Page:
Connecticut, and much of New England for that matter, is a place of beauty, peace, and stark stone walls set up by settlers hundreds of years ago. The people are much the same.
Spending most of my life thus far in quaint towns, I've met wonderful, vibrant, loving people who I call my friends but as life matures and changes, I've also swam in the sea of loneliness called Motherhood, which feels a lot deeper in this small state.
It's quite common for Connecticut moms to go to the playground with their kids, stand within 5 feet of each other, smile (maybe) but never utter a word. When we ventured to Virginia, I was incredibly perplexed the first time a mom, who I didn't know, started to chat with me as I watched my kids slide and climb. I enjoyed our morning chit-chat about the weather and struggles of getting kids out the door, but remained completely surprised that women would talk to other women they didn't know in locations far from ye olde pilgrim's influence.
In the cold Connecticut social life of a mom, I've often noticed that women are enraptured on their families appearance and keep strangers far away, less any flaws be noticed. But breaking the wintery ice, that is a joy!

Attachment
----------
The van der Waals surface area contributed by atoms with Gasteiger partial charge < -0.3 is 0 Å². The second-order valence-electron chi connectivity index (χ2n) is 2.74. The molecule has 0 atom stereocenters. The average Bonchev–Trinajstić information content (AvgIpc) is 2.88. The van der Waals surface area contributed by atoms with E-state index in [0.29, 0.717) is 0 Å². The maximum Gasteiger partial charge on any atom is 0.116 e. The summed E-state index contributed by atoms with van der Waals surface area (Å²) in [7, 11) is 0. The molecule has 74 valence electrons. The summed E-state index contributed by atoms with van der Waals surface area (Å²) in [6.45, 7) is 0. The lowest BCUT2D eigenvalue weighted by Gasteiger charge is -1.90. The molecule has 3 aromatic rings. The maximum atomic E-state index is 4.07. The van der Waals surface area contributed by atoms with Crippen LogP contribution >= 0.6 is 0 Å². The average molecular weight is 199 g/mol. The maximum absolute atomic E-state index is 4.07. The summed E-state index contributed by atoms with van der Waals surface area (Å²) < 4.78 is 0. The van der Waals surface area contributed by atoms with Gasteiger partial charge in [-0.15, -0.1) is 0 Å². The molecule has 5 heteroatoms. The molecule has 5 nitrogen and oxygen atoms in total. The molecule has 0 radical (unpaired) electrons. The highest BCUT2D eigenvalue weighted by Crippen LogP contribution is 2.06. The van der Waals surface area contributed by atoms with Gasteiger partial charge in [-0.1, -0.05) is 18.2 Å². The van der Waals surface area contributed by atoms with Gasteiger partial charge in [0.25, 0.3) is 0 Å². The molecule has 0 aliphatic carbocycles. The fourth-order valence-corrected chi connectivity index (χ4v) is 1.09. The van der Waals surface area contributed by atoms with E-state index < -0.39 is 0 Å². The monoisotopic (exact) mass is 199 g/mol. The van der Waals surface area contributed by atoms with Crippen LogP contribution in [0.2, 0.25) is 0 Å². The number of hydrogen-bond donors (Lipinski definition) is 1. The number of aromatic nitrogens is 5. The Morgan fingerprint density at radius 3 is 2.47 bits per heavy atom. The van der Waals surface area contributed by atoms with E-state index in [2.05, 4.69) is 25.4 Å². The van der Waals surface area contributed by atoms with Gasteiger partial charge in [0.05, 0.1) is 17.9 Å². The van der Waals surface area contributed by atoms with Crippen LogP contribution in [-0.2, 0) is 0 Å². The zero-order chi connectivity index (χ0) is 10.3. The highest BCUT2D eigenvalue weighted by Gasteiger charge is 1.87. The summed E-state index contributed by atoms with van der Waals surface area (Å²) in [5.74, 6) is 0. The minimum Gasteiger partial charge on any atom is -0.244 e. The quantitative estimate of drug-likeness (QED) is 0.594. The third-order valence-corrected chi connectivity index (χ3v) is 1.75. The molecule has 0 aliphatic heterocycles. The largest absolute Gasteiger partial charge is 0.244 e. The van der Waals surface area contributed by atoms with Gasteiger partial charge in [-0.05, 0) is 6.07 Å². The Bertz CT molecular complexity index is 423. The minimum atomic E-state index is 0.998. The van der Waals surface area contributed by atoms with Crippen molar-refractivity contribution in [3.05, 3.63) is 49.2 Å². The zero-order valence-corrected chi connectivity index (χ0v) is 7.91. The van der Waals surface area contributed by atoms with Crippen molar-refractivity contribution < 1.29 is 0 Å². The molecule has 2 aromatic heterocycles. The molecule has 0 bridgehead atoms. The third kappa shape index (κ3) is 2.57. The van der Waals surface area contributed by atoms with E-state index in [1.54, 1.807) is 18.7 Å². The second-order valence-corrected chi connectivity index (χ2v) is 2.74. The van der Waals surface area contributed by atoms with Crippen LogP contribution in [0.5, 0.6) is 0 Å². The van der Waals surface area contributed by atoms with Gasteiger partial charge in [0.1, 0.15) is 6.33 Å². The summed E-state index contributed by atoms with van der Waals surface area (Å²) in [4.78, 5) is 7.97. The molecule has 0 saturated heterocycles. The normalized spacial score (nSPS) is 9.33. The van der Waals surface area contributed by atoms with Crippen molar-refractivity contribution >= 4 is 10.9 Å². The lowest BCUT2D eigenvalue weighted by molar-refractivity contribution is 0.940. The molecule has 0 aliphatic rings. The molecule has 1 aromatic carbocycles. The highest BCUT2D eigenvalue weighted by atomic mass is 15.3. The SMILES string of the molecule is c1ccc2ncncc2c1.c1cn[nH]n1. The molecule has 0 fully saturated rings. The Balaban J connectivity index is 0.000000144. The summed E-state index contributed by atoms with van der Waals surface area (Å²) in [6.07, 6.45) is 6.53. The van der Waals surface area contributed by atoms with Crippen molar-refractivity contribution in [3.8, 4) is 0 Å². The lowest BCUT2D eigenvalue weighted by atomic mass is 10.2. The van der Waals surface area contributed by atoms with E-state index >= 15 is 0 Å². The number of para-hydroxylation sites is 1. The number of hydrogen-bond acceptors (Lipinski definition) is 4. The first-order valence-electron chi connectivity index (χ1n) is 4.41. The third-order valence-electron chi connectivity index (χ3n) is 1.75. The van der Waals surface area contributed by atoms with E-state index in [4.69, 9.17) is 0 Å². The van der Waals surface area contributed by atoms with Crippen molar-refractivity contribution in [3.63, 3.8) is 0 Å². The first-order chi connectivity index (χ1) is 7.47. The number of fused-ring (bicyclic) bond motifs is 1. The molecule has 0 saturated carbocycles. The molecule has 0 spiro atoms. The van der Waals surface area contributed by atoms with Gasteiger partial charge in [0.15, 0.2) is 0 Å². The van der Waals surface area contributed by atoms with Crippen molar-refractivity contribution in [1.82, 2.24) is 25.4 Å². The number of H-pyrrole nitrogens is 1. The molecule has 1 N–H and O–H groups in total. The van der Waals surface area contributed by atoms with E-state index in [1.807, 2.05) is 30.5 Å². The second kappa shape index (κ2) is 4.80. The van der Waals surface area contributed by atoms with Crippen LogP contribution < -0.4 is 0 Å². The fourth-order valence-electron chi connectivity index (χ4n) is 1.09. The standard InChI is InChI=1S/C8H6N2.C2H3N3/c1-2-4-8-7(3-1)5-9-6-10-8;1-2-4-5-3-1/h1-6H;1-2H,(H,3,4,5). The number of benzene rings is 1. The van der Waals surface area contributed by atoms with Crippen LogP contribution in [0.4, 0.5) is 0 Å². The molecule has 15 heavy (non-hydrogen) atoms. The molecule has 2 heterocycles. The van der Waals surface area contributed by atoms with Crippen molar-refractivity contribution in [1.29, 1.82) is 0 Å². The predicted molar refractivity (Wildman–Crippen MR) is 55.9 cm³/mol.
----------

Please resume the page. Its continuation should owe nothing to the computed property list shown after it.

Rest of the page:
We all await spring, the new life of friendships blossoming, and in any relationship, especially a New England one, it starts with the ice melting and revealing that we don't have our lives all together, our husbands aren't perfect and the bills might not always get payed on time. Then, and only then, is there something to relate to. The real human story, not the designer facade. And there good soil lies.
I've been fortunate to stumble upon a wonderful homeschooling group, filled with different people from many backgrounds. We've been joining in over the last year, and one of my favorite moments came when another mom expressed her vulnerability and desire to completely quit. I knew that feeling well, and to my great surprise, so did most of the moms. We laughed about the tears we'd shed before and bonded knowing the journey of motherhood is long, exhausting, and lonely- but it doesn't have to be if we open up our hearts, even in Connecticut.
is a writer & tired homeschooling mom of five.